We humans, though mired in the present, long to know what the future has in store for us.  The present is ordinary and routine, proceeds one day at a time.  By contrast, the future is a tableau onto which we can project our hopes and fufill our dreams.  Eager for a preview of what lies ahead, we have for centuries scanned tarot cards and consulted with soothsayers, palm readers and astrologers.  Without the future, the present would be duller and short on purpose.  The future energizes the present, enables us to accept its challenges and establishes the foundations for subsequent rewards.  Those who live in the past are generally regarded as narrow minded and misguided; praise goes to those who believe in and look toward the future.

The United States, never much wedded to tradition, has always kept the future very much in focus (a large percentage of the current crop of “futurists” are no doubt Americans.)  Most everyone arriving from overseas had concluded they had no future back there.  But America, they understood, was all about the future and they could become part of it.  They could cast off ancient arrangements and join a fluid forward-looking society in which they could rise and prosper.  And if in the short run their prospects didn’t much improve, it would not be so for the next generation and beyond.   In a country of rapid change, how could one not look to the future?  In a land where technological advances seemed virtually guaranteed, It was hard to imagine anything but progress up ahead?

So much of our personal lives involve preparing for the future.  We undergo years and years of schooling so that we can enter the future prepared and confident.  Along the way we’re questioned repeatedly about our future intentions.  How do we intend to earn a living?  Most of us plan to get married and so expend considerable time and energy engaged in serial relationships and mating rituals in an effort to discover someone best suited to help create a durable family and to nurture future offspring.

Even in the here and now, the future’s but a thought away.  We look forward most all the time.  Beginning Monday we’re already gazing ahead to Friday, the end of the work week and start of the weekend.  In the spring, students think about little else than the end of the school year and to summer vacations ahead.  What avid fan can’t help but count the days before the baseball, football or basketball seasons begin?  And for family members there are the holidays and special occasions – Thanksgiving, Christmas, Easter, graduation, weddings; preparations for, and anticipation of, these upcoming celebrations begin well in advance.  In all these instances present and future are fused, time is eclipsed, pleasure extended.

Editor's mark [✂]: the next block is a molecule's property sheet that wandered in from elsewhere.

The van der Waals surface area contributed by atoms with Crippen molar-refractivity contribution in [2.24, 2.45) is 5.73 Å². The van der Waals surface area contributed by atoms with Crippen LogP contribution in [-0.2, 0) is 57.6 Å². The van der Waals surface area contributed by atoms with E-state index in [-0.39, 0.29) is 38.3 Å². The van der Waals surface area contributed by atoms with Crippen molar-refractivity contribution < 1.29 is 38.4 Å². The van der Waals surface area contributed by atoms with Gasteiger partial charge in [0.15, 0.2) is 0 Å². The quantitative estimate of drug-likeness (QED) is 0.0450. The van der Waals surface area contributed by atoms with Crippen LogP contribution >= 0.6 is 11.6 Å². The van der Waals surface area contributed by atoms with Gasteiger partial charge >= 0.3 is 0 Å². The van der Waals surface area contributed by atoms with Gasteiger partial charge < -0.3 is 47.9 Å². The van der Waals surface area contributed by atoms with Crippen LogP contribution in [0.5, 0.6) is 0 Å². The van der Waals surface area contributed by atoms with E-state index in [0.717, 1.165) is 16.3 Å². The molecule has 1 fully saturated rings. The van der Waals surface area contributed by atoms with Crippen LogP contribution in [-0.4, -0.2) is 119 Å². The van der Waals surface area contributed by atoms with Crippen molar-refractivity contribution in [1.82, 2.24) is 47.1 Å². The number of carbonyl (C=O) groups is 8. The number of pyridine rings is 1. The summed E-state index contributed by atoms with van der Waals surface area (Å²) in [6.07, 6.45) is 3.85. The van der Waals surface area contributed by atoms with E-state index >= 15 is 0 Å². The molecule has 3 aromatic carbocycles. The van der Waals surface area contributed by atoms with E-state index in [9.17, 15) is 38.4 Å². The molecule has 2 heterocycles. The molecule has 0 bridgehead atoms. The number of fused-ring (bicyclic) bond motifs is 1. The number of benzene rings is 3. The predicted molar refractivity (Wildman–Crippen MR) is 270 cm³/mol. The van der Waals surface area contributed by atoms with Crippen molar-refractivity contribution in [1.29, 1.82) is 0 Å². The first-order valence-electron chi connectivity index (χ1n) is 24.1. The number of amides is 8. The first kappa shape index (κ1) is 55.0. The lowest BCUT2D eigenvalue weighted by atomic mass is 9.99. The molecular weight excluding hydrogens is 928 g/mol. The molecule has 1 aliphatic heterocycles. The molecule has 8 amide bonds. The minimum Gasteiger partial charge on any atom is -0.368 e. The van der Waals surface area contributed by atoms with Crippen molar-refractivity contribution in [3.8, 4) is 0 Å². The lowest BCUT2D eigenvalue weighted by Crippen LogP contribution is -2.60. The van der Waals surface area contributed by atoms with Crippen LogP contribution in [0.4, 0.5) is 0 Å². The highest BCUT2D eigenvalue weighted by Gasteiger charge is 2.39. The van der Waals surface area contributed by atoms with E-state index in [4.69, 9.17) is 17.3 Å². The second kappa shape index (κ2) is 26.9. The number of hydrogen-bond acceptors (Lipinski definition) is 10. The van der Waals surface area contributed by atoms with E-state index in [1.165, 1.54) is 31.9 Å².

The future also imposes obligations on the present.  Just as the squirrels need gather and store nuts for consumption in winter, we must put money aside for future needs – rainy days, college tuition, retirement years.  Less welcome, but necessary, are preparations for a future that involves long-term care, power-of-attorney, living wills, last wills and cemetery plots.  Far too often individual procrastination overrides systematic preparation.  Our nation stands equally guilty.  Beyond acknowledging their urgency, the U.S. has nonetheless done little to address such growing problems as Social Security, Medicaid, Medicare, its crumbling infrastructure or long-term energy needs.

Most worrisome of late is the notable erosion of faith in the future among a majority of Americans.  Negative feedback about the future has unsettled the present.  America’s storyline regarding the future, long the basis of our optimism, seems less persuasive than ever.  The foundations for a sound and secure future viz. stable home prices, affordable health care, job availability, college affordability pension sufficiency and American competitiveness are no longer guaranteed.  Meanwhile, America’s political system is deadlocked and the continued world leadership of the United States is in some doubt.  Because our prospects have been so uncertain, pessimism has spread, thereby presenting a monumental challenge to the culture of optimism which has long sustained our people and our nation.  Orphan Annie assures us that “the sun will come out tomorrow”, but youthful optimism, though most welcome, cannot alone displace the clouds of uncertainty that have of late cast long shadows over the land.

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